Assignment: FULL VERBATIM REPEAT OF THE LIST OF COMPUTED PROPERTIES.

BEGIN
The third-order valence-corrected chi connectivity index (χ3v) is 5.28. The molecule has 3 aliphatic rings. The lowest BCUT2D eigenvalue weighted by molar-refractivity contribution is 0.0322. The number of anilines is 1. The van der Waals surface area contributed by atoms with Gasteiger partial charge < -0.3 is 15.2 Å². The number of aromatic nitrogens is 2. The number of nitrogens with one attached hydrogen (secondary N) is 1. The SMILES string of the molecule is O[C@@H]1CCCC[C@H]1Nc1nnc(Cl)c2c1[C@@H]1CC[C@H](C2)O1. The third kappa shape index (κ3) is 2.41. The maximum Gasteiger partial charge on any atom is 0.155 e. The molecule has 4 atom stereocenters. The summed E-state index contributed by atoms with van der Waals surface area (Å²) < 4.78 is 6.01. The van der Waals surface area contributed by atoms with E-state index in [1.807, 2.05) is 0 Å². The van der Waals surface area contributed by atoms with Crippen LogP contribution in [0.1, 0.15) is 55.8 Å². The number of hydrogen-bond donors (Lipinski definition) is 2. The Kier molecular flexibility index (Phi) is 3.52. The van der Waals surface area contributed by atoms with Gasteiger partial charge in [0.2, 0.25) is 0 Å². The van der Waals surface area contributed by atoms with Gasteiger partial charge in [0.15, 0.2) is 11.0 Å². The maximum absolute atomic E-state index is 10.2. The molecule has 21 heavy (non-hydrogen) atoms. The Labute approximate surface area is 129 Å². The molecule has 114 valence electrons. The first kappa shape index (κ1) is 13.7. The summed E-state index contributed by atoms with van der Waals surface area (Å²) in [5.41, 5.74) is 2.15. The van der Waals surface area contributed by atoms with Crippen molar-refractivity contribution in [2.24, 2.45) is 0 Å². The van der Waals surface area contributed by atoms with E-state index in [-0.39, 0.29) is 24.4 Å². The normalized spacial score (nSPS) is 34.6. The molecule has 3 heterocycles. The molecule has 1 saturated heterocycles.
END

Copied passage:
The third-order valence-corrected chi connectivity index (χ3v) is 5.28. The molecule has 3 aliphatic rings. The lowest BCUT2D eigenvalue weighted by molar-refractivity contribution is 0.0322. The number of anilines is 1. The van der Waals surface area contributed by atoms with Gasteiger partial charge < -0.3 is 15.2 Å². The number of aromatic nitrogens is 2. The number of nitrogens with one attached hydrogen (secondary N) is 1. The SMILES string of the molecule is O[C@@H]1CCCC[C@H]1Nc1nnc(Cl)c2c1[C@@H]1CC[C@H](C2)O1. The third kappa shape index (κ3) is 2.41. The maximum Gasteiger partial charge on any atom is 0.155 e. The molecule has 4 atom stereocenters. The summed E-state index contributed by atoms with van der Waals surface area (Å²) < 4.78 is 6.01. The van der Waals surface area contributed by atoms with E-state index in [1.807, 2.05) is 0 Å². The van der Waals surface area contributed by atoms with Crippen LogP contribution in [0.1, 0.15) is 55.8 Å². The number of hydrogen-bond donors (Lipinski definition) is 2. The Kier molecular flexibility index (Phi) is 3.52. The van der Waals surface area contributed by atoms with Gasteiger partial charge in [0.2, 0.25) is 0 Å². The van der Waals surface area contributed by atoms with Gasteiger partial charge in [0.15, 0.2) is 11.0 Å². The maximum absolute atomic E-state index is 10.2. The molecule has 21 heavy (non-hydrogen) atoms. The Labute approximate surface area is 129 Å². The molecule has 114 valence electrons. The first kappa shape index (κ1) is 13.7. The summed E-state index contributed by atoms with van der Waals surface area (Å²) in [5.41, 5.74) is 2.15. The van der Waals surface area contributed by atoms with Crippen molar-refractivity contribution in [2.24, 2.45) is 0 Å². The van der Waals surface area contributed by atoms with E-state index in [-0.39, 0.29) is 24.4 Å². The normalized spacial score (nSPS) is 34.6. The molecule has 3 heterocycles. The molecule has 1 saturated heterocycles.